What are all the industries that the blockchain threatens to disrupt?

The industry that is the most popular right now in terms of activity and thinking is financial services. One, because the very definition of the blockchain touches everything that a bank does in terms of money, movement of assets and contracts.

The second one is government services.  All of those services where you have to go somewhere like the county or the motor vehicle department and then stand somewhere to make a transaction could be done with the blockchain — land registry and anything to do with registration of titles and licenses and property ownership, motor vehicle registrations. Blockchain has an embedded trust component so you don’t need to show your face to prove who you are. With blockchain, why not offer everything online?

Another industry would be health care. One of the applications in health care would be the medical record. We could use multi-signatures [a technique in which transactions can occur only when a certain number of authorized people have signed off] to authorize others to access your entire or just certain parts of your medical record. Or maybe you could share your data as a patient in an aggregate manner, in a way in which it is still anonymous and private. The blockchain ensures the data is encrypted and only available to those who have a right to aggregate it. The blockchain could also verify that a particular procedure has taken place.

Other industries could include real estate — doing escrow or title insurance. When you buy a home, you have to pay $300-$400 to an escrow agent so they can clear the title for you, but really, all they do is go to the county office and make sure there’s no fraud on the title history. The blockchain can do that because it can store the history of who owned a particular house since it was first built, and that record is stored in a way that cannot be tampered with. With a blockchain, when you time stamp a particular document or service or ownership, that time stamp cannot be changed. That is the key difference between a blockchain and a database. In a database, you can erase a record and change the value and no one would know you did that because not all databases have an audit trail — you have no history of what was changed when it was changed. But that’s a basic, basic, basic element of a blockchain. So every time there is a new state, you don’t erase the previous state, you add a line below it like a ledger. You don’t erase the previous line and replace it. Then you have a good truthful, historical record of anything.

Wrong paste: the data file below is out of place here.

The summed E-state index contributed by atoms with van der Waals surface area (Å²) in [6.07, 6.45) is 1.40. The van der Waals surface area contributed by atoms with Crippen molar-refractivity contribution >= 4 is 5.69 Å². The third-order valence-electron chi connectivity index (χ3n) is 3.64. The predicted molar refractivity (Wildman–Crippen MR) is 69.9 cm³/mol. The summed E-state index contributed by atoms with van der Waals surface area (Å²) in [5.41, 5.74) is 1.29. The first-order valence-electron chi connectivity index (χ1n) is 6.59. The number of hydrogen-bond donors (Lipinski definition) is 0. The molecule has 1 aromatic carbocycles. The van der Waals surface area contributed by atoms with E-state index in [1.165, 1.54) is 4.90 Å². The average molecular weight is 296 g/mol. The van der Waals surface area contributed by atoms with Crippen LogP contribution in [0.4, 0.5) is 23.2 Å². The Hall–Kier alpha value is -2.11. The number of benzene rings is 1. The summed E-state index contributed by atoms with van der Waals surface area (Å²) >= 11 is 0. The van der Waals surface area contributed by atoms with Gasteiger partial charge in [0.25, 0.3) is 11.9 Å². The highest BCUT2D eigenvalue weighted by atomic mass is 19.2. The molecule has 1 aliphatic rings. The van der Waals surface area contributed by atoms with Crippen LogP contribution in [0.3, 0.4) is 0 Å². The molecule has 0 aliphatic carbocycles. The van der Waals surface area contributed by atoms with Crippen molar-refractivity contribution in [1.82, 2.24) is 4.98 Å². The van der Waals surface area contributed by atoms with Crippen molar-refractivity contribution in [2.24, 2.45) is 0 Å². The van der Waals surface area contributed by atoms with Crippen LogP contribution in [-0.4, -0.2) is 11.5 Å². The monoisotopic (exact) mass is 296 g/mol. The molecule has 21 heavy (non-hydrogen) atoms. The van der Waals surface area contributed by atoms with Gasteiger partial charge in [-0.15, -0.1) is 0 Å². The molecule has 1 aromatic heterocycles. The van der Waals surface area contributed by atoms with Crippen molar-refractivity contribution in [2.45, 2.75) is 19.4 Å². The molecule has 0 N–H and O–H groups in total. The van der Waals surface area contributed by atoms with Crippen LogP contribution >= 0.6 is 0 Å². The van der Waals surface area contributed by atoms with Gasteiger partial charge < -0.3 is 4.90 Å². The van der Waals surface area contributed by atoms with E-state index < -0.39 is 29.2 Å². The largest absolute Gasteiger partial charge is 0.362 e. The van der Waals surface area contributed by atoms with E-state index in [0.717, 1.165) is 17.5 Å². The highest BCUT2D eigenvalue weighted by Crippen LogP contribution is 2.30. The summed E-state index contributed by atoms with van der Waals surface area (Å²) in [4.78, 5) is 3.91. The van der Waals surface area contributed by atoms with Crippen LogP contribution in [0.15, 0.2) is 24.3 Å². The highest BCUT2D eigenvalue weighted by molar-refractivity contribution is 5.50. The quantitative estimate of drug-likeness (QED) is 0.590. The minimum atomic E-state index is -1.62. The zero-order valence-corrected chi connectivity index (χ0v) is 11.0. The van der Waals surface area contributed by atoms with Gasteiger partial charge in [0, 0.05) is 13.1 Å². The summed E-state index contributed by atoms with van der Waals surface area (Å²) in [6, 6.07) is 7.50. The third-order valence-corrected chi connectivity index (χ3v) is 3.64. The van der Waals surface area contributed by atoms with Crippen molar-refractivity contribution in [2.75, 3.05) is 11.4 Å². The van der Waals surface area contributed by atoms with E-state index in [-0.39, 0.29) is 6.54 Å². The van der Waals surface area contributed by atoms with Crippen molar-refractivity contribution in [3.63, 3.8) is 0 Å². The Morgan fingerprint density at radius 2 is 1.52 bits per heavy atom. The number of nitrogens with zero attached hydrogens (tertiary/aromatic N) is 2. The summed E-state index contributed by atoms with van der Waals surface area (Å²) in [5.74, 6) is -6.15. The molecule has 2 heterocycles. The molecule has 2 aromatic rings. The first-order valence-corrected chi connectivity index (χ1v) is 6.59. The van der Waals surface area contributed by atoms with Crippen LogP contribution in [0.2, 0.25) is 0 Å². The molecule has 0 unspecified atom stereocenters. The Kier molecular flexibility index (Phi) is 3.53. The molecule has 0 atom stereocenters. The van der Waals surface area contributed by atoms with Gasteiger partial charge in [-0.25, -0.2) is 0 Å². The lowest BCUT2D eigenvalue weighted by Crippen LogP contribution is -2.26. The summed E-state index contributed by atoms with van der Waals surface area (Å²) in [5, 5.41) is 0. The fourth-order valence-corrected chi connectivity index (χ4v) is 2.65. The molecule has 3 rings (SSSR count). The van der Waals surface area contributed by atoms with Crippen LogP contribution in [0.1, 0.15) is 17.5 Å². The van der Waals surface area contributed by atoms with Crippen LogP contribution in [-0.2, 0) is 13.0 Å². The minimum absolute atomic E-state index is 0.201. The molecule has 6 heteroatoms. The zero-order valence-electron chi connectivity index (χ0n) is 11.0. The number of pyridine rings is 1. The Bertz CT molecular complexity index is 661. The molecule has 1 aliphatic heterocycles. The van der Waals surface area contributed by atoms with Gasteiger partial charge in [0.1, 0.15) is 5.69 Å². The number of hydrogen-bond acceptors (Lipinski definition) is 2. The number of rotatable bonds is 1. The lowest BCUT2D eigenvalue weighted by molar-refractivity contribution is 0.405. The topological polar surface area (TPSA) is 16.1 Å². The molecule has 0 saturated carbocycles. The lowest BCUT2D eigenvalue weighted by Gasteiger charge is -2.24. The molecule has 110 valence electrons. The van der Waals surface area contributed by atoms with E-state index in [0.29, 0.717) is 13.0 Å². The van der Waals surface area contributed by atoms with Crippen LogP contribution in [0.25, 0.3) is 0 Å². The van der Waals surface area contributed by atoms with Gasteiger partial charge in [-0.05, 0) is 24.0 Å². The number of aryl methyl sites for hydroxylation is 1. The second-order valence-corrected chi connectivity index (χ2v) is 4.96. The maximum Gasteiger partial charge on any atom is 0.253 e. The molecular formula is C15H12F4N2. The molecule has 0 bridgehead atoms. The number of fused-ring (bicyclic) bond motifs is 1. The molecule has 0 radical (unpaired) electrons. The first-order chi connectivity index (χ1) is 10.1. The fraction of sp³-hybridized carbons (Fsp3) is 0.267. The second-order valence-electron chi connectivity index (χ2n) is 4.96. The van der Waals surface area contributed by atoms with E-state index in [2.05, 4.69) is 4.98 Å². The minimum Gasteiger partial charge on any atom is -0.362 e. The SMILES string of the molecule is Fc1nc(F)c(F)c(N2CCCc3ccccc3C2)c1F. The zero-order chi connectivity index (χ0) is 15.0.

The last example is the energy sector. There’s a street in Brooklyn where neighbors are buying and selling energy from each other in micro transactions using the blockchain as a platform — a few cents here and a few cents there. The blockchain is a very efficient mechanism for conducting micro-transactions. If you were to do micro transactions on the order of a few cents here and there a hundred times a day on a credit card, it would not be cost-effective.

Where is the blockchain in development now?

We are still in the very early days of its expected maturity. The blockchain is a software platform and environment, a set of capabilities that software developers can utilize so they can write this new breed of applications that are decentralized and living on the blockchain from Day 1. By way of analogy, today, Java is one of the most popular programming languages for the web. If you want to write an application, you most likely write it in Java. The advent of Java in the ’90s was a key moment for the web because it allowed developers to write applications on the web and not worry about what kind of computers they were running on because Java was neutral — it worked on everything. Today, there’s more than 10 million Java developers. By comparison, developers that have done something on the blockchain today is only about 5,000, so we’re still in the very early stage of developers understanding how to program a blockchain.

Also, the platforms themselves — if you think of Ethereum and Bitcoin as platforms and the vertical solutions, even the consortium solutions like R3CEV and Digital Asset Holdings [private blockchains that have been built by specific companies] — they’re all in their early, early iterations of the product cycle. They are not mature and are still being developed, so that presents a challenge. There might be some challenges in using the technology to its fullest extent. But my prediction is that by 2018-2019, we’re going to start to see a lot more maturity and resiliency in these blockchain platforms, and it’s going to be easier to use them.

Today, you have to assemble a lot of pieces by hand if you want to develop a blockchain platform, just like how, in 1995 or 1996, if you wanted to publish a website, you had to work with html. You had a page editor where you would hand write the html page almost line by line. No one does that anymore. Now you can create a web page without touching a line of code with Squarespace, WordPress, Tumblr, etc. That’s where we need to go.